“Landsat enabled us to collect a multi-decadal record of the [river] reaches at almost annual resolution. By extending our record into the past we were able to examine how the reaches changed through time providing us with a truly invaluable dataset.”


“During the decade following 1969, a singular development catapulted computer mapping: the launch of Landsat by NASA and the U.S. Department of the Interior in July 1972.”


“Landsat 8 represents yet another substantial advance to continuing a 40 year land data record, essential to understanding the Earth’s biosphere, anthropogenic changes to land use and land cover, the terrestrial carbon cycle, and the consequences for climate and biodiversity. This important extension to the Landsat series, the Landsat 8 mission, was achieved, through an outstanding interagency and industrial partnership, effectively managed to achieve breakthrough improvements in satellite …


“We have recognized for the first time that we’re not just going to do one more, then stop, but that Landsat is actually a long-term monitoring activity, like the weather satellites, that should go on in perpetuity.”


“I’d go to meetings and people were just jumping up and down because they had discovered another use for the data.”


“Another landmark program within USGS is called Landsat… USGS made a decision…to be able to open up that data, make it free, and the scientific discoveries, the articles, the access, the utility of that data just went absolutely through the roof. So it’s been a really wonderful story about how opening up scientific data allows more discovery, gets people more excited… We really do try to put our data out there in a way that it is usable by the most amount of people as possible.”


“The Landsat collection 1 datasets represent a milestone in remote sensing science, with comparatively stable radiometric calibration and atmospheric correction.”


“Landsat’s work is epic in scale. In 43 years, it has amassed over a petabyte of data, with over 4 million scenes and counting.”


“The advent of Landsat data enabled an unparalleled increase in our understanding of the Earth system.”


“Very importantly, big data and its use for societal good is based on really progressive data policies. The Landsat sensor has 40 years of data in the archive and it is available to anyone on the planet.”


“This [Google Earth] update was made possible in a large part thanks to the Landsat program and its commitment to free and accessible open data. Landsat, a joint program of the USGS and NASA, has observed the Earth continuously from 1972 to the present day and offers a wealth of information on the changes to the Earth’s surface over time.”


“The water resources communities all through the United States, especially in the irrigated areas, are very appreciative that NASA put the thermal imager on Landsat 8 and that future Landsats are guaranteed to include a thermal imager.”


“By using Landsat 8 imagery, and classification tree analysis, which is an advanced artificial intelligence routine, we have been able to construct a reliable classification system to identify cheatgrass infestations that is accurate. This has implications for fire susceptibility. Cheatgrass is driving wildfire on rangelands and we need to identify areas that have heightened susceptibility to wildfire.”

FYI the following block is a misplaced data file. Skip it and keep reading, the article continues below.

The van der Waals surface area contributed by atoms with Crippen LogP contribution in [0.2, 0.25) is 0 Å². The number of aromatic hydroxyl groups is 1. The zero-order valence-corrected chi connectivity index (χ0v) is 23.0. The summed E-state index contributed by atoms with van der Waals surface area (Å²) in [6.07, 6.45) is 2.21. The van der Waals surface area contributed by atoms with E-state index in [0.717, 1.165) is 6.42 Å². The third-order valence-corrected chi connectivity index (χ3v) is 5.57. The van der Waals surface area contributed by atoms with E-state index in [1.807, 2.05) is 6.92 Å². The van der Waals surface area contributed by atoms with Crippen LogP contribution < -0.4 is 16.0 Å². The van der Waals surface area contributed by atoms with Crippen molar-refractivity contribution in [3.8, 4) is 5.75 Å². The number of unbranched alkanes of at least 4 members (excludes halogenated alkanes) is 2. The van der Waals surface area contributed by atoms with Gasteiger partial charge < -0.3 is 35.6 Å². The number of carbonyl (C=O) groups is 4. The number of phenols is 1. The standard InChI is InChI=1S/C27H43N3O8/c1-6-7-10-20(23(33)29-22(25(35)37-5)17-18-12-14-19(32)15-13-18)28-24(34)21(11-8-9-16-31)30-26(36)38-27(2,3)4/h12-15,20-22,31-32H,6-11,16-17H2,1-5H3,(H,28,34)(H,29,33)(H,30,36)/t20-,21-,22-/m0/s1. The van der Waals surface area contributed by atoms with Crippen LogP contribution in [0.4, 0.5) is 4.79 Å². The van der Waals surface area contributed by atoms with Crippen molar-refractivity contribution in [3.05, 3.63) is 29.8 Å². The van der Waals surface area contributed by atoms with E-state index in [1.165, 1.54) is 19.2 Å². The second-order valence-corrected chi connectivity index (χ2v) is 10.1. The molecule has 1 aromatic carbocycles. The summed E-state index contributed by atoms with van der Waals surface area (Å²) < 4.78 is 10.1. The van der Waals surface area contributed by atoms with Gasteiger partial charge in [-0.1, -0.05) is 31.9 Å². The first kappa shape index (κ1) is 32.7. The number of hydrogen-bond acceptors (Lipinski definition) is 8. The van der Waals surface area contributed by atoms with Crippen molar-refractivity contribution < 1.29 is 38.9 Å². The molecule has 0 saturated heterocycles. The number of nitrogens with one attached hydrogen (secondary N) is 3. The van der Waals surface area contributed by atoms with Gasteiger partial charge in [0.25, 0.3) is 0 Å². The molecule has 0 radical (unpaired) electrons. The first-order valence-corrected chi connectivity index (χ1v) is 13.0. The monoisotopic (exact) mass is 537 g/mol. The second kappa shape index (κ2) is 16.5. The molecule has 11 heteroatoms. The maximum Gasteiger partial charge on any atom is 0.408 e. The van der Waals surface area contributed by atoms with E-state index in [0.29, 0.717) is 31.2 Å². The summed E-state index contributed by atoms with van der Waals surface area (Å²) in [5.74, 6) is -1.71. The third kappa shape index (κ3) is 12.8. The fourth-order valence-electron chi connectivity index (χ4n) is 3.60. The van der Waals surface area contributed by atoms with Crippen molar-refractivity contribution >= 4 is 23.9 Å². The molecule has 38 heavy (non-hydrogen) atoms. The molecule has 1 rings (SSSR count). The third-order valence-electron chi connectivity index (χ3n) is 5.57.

“Landsat, now one of the largest and most powerful tranches of Earth-science data, is an invaluable scientific resource.”


“The Landsat program doesn’t produce images like the ones of astronauts playing golf on the moon nor geologists scaling an erupting volcano, but it has created one of the most important scientific repositories of data ever made.”


“Landsat 8 is an incredible resource for global change research and has been used in a diverse array of scientific endeavors including the monitoring of deforestation, population growth, and glacier recession.”


“The key role of Landsat in the context of climate change is to document the impact of climate change on global ecosystems, which is highly relevant for the future availability of food, water, and fiber resources, as well as the provision of ecosystem services including biodiversity.”


“Assessing land cover change, especially the dynamics of smaller water bodies, requires spatial resolution and temporal frequency that are currently only available from the Landsat program. The continuation of the Landsat program will increase the data quantity available for analysis.”


“We have a globally consistent, locally relevant map product that can be used in a variety of applications: estimating emissions from deforestation, modeling biodiversity, assessing protected areas, and studying forest and human health. We plan to move our record forward and backward where Landsat has a sufficiently rich archive of data.”


“From now on, we’re going to be able to track all of the different types of changes in glaciers – there’s so much science to extract from the data.”


“From a valuation standpoint, Landsat is an extremely valuable public good just in its direct use—let alone the economic value of all the indirect uses built on the direct data.”


“Our new interface specifically uses Landsat to track flow velocity fields of Greenland’s outlet glaciers and how they have changed over time.”


“A 35-year dataset in marine biology is really hard to find… But we need long-term data to understand climate change and how it impacts populations. This was an exponential increase in the amount of information available about kelp forests in Oregon.”


Landsat 9 bw
Landsat 9 bw
Landsat 9 bw

The NASA/USGS Landsat Program provides the longest continuous space-based record of Earth’s land in existence. Landsat data give us information essential for making informed decisions about Earth’s resources and environment.